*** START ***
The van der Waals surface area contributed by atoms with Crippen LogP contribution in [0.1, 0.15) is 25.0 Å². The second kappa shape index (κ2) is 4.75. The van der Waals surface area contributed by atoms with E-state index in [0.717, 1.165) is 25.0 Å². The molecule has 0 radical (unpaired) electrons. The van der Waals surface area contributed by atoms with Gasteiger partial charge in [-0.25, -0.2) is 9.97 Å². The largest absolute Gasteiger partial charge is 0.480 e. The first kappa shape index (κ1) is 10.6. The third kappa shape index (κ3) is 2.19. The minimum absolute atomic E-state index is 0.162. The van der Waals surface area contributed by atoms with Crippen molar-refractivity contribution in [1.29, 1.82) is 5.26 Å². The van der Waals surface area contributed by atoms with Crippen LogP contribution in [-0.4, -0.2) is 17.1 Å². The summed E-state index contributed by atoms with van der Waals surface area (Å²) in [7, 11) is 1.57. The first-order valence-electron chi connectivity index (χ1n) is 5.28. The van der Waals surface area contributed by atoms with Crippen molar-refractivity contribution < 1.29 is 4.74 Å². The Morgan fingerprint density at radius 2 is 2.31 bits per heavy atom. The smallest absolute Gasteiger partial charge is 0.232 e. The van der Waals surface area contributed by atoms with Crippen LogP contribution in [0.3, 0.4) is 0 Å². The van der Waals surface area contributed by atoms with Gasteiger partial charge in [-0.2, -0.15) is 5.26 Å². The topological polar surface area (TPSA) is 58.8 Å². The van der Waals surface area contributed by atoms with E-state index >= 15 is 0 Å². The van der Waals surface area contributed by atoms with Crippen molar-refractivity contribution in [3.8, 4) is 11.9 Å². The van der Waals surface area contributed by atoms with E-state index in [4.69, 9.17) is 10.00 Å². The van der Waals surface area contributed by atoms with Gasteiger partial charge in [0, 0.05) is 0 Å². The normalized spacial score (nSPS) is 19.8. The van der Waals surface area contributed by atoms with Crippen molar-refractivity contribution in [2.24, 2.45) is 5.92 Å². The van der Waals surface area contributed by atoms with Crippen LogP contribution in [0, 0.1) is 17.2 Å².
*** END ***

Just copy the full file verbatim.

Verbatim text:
The van der Waals surface area contributed by atoms with Crippen LogP contribution in [0.1, 0.15) is 25.0 Å². The second kappa shape index (κ2) is 4.75. The van der Waals surface area contributed by atoms with E-state index in [0.717, 1.165) is 25.0 Å². The molecule has 0 radical (unpaired) electrons. The van der Waals surface area contributed by atoms with Gasteiger partial charge in [-0.25, -0.2) is 9.97 Å². The largest absolute Gasteiger partial charge is 0.480 e. The first kappa shape index (κ1) is 10.6. The third kappa shape index (κ3) is 2.19. The minimum absolute atomic E-state index is 0.162. The van der Waals surface area contributed by atoms with Crippen molar-refractivity contribution in [1.29, 1.82) is 5.26 Å². The van der Waals surface area contributed by atoms with Crippen LogP contribution in [-0.4, -0.2) is 17.1 Å². The summed E-state index contributed by atoms with van der Waals surface area (Å²) in [7, 11) is 1.57. The first-order valence-electron chi connectivity index (χ1n) is 5.28. The van der Waals surface area contributed by atoms with Crippen molar-refractivity contribution < 1.29 is 4.74 Å². The Morgan fingerprint density at radius 2 is 2.31 bits per heavy atom. The smallest absolute Gasteiger partial charge is 0.232 e. The van der Waals surface area contributed by atoms with Crippen LogP contribution in [0.3, 0.4) is 0 Å². The van der Waals surface area contributed by atoms with Gasteiger partial charge in [-0.2, -0.15) is 5.26 Å². The topological polar surface area (TPSA) is 58.8 Å². The van der Waals surface area contributed by atoms with E-state index >= 15 is 0 Å². The van der Waals surface area contributed by atoms with Crippen molar-refractivity contribution in [3.8, 4) is 11.9 Å². The van der Waals surface area contributed by atoms with E-state index in [4.69, 9.17) is 10.00 Å². The van der Waals surface area contributed by atoms with Gasteiger partial charge in [0, 0.05) is 0 Å². The normalized spacial score (nSPS) is 19.8. The van der Waals surface area contributed by atoms with Crippen molar-refractivity contribution in [2.24, 2.45) is 5.92 Å². The van der Waals surface area contributed by atoms with Crippen LogP contribution in [0, 0.1) is 17.2 Å².